Open Collections

UBC Undergraduate Research

Transitioning to a More Resilient Food System in the British Columbia Lower Mainland by 2040 Schmoeker, Genevieve; Wong, Sarah; Henry, Mark Apr 11, 2016

Your browser doesn't seem to have a PDF viewer, please download the PDF to view this item.

Item Metadata

Download

Media
52966-Schmoeker_G_et_al_ENVR_400_2016.pdf [ 1.63MB ]
Metadata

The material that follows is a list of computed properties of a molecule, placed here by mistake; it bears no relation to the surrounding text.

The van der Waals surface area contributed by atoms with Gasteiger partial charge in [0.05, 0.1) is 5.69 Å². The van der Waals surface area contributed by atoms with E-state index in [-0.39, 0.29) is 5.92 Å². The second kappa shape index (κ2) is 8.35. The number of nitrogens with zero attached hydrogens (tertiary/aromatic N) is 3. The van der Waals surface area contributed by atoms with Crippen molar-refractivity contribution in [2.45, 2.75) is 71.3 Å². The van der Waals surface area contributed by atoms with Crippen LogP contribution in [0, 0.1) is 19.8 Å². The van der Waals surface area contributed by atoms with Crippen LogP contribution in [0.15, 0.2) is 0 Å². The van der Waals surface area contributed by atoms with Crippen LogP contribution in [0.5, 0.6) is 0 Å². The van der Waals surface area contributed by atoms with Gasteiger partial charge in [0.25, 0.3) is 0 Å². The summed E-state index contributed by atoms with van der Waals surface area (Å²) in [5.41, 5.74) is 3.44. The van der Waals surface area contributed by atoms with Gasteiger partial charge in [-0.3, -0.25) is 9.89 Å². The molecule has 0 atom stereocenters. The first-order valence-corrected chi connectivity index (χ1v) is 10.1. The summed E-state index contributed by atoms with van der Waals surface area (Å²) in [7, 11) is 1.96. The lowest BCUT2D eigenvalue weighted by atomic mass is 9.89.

JSON: 52966-1.0300379.json
JSON-LD: 52966-1.0300379-ld.json
RDF/XML (Pretty): 52966-1.0300379-rdf.xml
RDF/JSON: 52966-1.0300379-rdf.json
Turtle: 52966-1.0300379-turtle.txt
N-Triples: 52966-1.0300379-rdf-ntriples.txt
Original Record: 52966-1.0300379-source.json
Full Text
52966-1.0300379-fulltext.txt
Citation
52966-1.0300379.ris

Full Text